For my book circle, I chose to read Jill Walker Rettberg’s Seeing Ourselves Through Technology: How We Use Selfies, Blogs and Wearable Devices to See and Shape Ourselves and really enjoying it so far. The main reason I chose this one among the list was because I have been one to stray away from using technology this way and still do for the most part. Also, I find it interesting that in my last digital literacy class, majority of my classmates shared this same notion; and at the end, majority (perhaps, even all) were thankful that we were required to literally dive in and expose ourselves via blogging and tweeting.
This book begins by describing the three distinct modes of self-representation in digital media and how each have a separate pre-digital history, which I found interesting.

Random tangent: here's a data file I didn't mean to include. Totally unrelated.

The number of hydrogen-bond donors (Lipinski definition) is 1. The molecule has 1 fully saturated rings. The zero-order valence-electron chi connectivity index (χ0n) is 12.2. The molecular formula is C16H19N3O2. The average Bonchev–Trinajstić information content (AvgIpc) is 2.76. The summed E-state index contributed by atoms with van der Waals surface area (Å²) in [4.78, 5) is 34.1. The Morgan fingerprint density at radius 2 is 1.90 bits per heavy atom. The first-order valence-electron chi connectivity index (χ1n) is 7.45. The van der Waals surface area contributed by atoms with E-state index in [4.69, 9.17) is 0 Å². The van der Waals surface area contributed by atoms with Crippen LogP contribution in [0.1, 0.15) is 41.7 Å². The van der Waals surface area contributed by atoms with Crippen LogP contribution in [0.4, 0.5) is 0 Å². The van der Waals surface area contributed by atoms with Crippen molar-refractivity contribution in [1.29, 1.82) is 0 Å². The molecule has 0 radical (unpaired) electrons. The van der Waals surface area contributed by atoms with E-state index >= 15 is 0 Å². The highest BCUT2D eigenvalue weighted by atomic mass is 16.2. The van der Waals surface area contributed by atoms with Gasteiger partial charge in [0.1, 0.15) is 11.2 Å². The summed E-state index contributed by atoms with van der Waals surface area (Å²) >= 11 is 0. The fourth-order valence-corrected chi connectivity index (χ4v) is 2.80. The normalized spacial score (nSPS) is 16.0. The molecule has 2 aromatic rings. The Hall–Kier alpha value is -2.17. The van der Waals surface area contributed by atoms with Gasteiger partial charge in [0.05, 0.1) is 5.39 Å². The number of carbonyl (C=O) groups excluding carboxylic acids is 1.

The three modes of self-representation in digital media and their pre-digital history:
- Pre-digital: Diaries, memoirs, autobiographies
- Digital media: blog and written status update
- Pre-digital: artists’ self-portraits
- Digital media: Selfies
- Pre-digital: accounting, habit tracking, to-do lists
- Digital media: quantitative modes of life-logs, personal maps, activity trackers
Takeaways thus far:
- All three modes are intertwined in today’s new culture of learning
- Other forms of digital self-representation: curation, sharing playlists on Spotify
- Digital self-representation are images and words that allow for conversations
Personally, I know that a main reason why I have stayed away from digital self-representation is because society disciplines it through ridicule and pathologizing. So, what is it about young people’s uses of digital media that some of us educators don’t get? What are the harms for those who do so excessively? At one point doesn’t it become unhealthy if at all?